So, I deliberately stayed out of PZ’s When humanists go bad thread. But y’know, I didn’t realize it had gone on quite this long. When I saw a spate of comments all directed to that thread, however, I had to check in again just to know what is keeping that thread alive.
The answer? Andy Lewis.
Science journalism is failing us in important ways. This post will be far shorter than I might like it to be, but I want it to be readable, and in any case I plan on following up soon with more information and also, I hope, a detailed action plan.
Here I simply want to point out a single article. In another post, I’ll also be discussing an article on the dismissal of Francisco Ayala from UC Irvine and the pattern of sexual harassment that led to that dismissal. But right now, let’s tackle an interesting article with a headline that is … terrible, in ways we will investigate later. The headline reads thus:
So, apparently some folks have known about this for a long time, but I just came across a reference to orca gathering together several members of a pod who then swim, dive, and surge synchronously to produce a wave displacing several tons of water.
Why would they do that? Well, it turns out it’s a good way for orca to wash prey animals who rest on ice floes – mainly seals – off the safety of their floating islands and into the open water where the orca can eat them.
Here’s one video which culminates in three orca using the strategy:
However, there are others. I came across a 45 minute TV program that would be inconvenient to use in demonstrating the tactic. Still if you’re willing to scan through and find it, you can see five orca swimming, diving, & surging synchronously to form a massive wave. While synchronized action isn’t unusual in the animal kingdom (think of birds migrating in V formations or schools of fish turning in near-unison among other things), this involves not only planning, but very possibly also either communicating a plan to one’s companions or, even more spectacularly, a theory of mind where the means to communicate a plan are absent, but other orca recognize what one orca is attempting to achieve in the future, then thinking about how to enhance the success of that other animal’s plan. Thinking from that other animal’s perspective, if that’s what’s happening, is a stupendous intellectual feat.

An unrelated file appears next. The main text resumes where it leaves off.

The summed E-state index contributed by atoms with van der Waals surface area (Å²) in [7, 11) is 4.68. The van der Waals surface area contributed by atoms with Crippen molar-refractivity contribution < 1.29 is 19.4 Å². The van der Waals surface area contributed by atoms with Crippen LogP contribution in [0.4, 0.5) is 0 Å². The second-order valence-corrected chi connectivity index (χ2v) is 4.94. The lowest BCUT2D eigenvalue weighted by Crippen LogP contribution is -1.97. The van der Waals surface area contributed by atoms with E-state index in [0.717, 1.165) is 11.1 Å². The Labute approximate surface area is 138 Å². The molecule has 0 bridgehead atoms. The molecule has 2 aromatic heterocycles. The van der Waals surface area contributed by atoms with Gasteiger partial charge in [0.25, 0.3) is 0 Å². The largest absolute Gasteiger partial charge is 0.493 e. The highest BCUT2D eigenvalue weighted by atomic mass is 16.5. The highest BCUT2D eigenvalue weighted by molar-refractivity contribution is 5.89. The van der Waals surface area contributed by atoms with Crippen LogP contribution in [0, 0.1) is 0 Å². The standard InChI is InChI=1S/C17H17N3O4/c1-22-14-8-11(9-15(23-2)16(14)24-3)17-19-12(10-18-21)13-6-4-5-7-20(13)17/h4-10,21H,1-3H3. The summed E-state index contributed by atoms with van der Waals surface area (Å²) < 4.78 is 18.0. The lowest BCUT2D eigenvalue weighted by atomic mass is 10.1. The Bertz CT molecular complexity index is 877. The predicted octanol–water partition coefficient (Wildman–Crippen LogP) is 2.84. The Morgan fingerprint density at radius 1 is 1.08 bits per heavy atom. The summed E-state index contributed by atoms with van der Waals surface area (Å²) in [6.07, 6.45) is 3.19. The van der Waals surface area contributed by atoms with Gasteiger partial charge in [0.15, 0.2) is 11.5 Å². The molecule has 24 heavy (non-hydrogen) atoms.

It would not be the only time one can see theory of mind operating in non-human animals, but the operation of theory of mind is rare.
And yet, the thing that completely disarms me intellectually is the thought that in this instance, the very water in which they swim has probably been rendered into a tool, which would challenge the very definition of the word. Wikipedia’s discussion of tool use by animals has a brief discussion of the difficulties inherent in defining “tool”. The first example they present, though, is sufficient to the point:
The external employment of an unattached or manipulable attached environmental object to alter more efficiently the form, position, or condition of another object, another organism, or the user itself, when the user holds and directly manipulates the tool during or prior to use and is responsible for the proper and effective orientation of the tool.
Is the seawater an “environmental object” or the orca’s environment itself? I’m not sure, but this is an incredible bit of cooperative hunting a raises a great many questions about orca, their intelligence, and even the nature of tool use itself.
Paul Selden, a paleontologist with enthusiasm for ancient arthropods, went crazy discussing spider/acarine interactions that helped him interpret a new find in which a spider-silk wrapped tick was found in Burmese amber:
“Just last year, I was on a field trip in Estonia and took a photo of a Steatoda spider wrapping up a red spider mite,” said Selden. “That was serendipitous.”
Ooh, baby: talk academic to me.